Infeasibility as a normative argument‐stopper: The case of open borders

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The open borders view is frequently dismissed for making infeasible demands. This is a potent strategy. Unlike normative arguments regarding open borders, which tend to be relatively intractable, the charge of infeasibility is supposed to operate as what we call a "normative argument-stopper." Nonetheless, we argue that the strategy fails. Bringing about open borders is perfectly feasible on the most plausible account of feasibility. We consider and reject what we take to be the only three credible ways to save the charge of infeasibility: by proposing an alternative account of feasibility; by proposing an alternative, more circumscribed interpretation of the subject-matter of feasibility claims; and by proposing a more expansive account of the addressees of the demand for open borders. The first fails to vindicate the claim that infeasibility is a normative argument-stopper. The second does not provide an argument against open borders at all. The third underestimates the power of at least some non-state actors. We conclude by drawing some lessons for the open borders view and the use of feasibility in politics more generally.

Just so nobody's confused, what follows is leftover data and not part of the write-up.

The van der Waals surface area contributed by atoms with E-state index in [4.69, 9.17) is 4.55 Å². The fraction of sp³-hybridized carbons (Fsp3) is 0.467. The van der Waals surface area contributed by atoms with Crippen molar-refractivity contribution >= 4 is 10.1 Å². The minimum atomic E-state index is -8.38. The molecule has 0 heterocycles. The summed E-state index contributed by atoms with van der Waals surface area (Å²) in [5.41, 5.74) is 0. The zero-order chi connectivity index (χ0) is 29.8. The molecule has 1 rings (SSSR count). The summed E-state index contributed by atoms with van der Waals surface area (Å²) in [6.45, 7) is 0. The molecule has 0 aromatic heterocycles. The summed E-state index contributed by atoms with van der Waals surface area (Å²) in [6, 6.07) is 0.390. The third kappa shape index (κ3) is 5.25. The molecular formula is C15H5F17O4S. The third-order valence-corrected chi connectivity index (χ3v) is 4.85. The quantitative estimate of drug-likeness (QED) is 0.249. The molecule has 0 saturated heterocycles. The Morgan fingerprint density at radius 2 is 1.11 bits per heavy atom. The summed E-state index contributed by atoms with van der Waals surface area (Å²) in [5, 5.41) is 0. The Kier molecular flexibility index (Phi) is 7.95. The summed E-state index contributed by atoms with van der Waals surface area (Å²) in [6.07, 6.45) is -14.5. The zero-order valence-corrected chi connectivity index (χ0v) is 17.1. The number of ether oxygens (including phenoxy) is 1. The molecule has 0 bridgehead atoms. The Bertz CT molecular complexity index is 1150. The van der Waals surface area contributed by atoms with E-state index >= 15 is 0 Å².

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First archival date: 2021-01-05
Latest version: 2 (2021-01-05)
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